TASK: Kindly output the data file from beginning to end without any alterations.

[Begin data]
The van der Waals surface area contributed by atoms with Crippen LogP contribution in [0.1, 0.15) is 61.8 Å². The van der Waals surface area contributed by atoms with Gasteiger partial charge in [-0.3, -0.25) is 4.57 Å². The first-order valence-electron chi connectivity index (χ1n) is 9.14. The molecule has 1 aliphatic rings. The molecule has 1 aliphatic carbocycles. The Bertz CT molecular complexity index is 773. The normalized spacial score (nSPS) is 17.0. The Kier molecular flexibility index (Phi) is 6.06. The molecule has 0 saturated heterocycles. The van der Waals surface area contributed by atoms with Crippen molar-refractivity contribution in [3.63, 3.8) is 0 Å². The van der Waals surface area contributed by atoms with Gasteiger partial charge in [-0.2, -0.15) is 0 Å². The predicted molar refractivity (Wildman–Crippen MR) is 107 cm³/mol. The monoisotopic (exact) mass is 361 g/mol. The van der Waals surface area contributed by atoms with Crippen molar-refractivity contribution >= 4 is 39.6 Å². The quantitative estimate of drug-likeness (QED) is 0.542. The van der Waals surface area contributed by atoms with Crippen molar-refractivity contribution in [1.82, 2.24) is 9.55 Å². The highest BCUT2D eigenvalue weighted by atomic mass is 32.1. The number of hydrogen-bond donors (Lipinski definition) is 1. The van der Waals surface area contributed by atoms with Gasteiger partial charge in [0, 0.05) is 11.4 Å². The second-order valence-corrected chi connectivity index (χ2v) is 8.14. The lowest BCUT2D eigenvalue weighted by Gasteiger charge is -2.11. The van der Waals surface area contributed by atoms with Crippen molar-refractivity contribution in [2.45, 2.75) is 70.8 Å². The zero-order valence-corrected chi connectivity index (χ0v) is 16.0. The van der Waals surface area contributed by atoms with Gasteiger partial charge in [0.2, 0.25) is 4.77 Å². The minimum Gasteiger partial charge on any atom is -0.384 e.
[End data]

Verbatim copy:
The van der Waals surface area contributed by atoms with Crippen LogP contribution in [0.1, 0.15) is 61.8 Å². The van der Waals surface area contributed by atoms with Gasteiger partial charge in [-0.3, -0.25) is 4.57 Å². The first-order valence-electron chi connectivity index (χ1n) is 9.14. The molecule has 1 aliphatic rings. The molecule has 1 aliphatic carbocycles. The Bertz CT molecular complexity index is 773. The normalized spacial score (nSPS) is 17.0. The Kier molecular flexibility index (Phi) is 6.06. The molecule has 0 saturated heterocycles. The van der Waals surface area contributed by atoms with Crippen molar-refractivity contribution in [3.63, 3.8) is 0 Å². The van der Waals surface area contributed by atoms with Gasteiger partial charge in [-0.2, -0.15) is 0 Å². The predicted molar refractivity (Wildman–Crippen MR) is 107 cm³/mol. The monoisotopic (exact) mass is 361 g/mol. The van der Waals surface area contributed by atoms with Crippen molar-refractivity contribution >= 4 is 39.6 Å². The quantitative estimate of drug-likeness (QED) is 0.542. The van der Waals surface area contributed by atoms with Crippen molar-refractivity contribution in [1.82, 2.24) is 9.55 Å². The highest BCUT2D eigenvalue weighted by atomic mass is 32.1. The number of hydrogen-bond donors (Lipinski definition) is 1. The van der Waals surface area contributed by atoms with Gasteiger partial charge in [0, 0.05) is 11.4 Å². The second-order valence-corrected chi connectivity index (χ2v) is 8.14. The lowest BCUT2D eigenvalue weighted by Gasteiger charge is -2.11. The van der Waals surface area contributed by atoms with Crippen molar-refractivity contribution in [2.45, 2.75) is 70.8 Å². The zero-order valence-corrected chi connectivity index (χ0v) is 16.0. The van der Waals surface area contributed by atoms with Gasteiger partial charge in [0.2, 0.25) is 4.77 Å². The minimum Gasteiger partial charge on any atom is -0.384 e.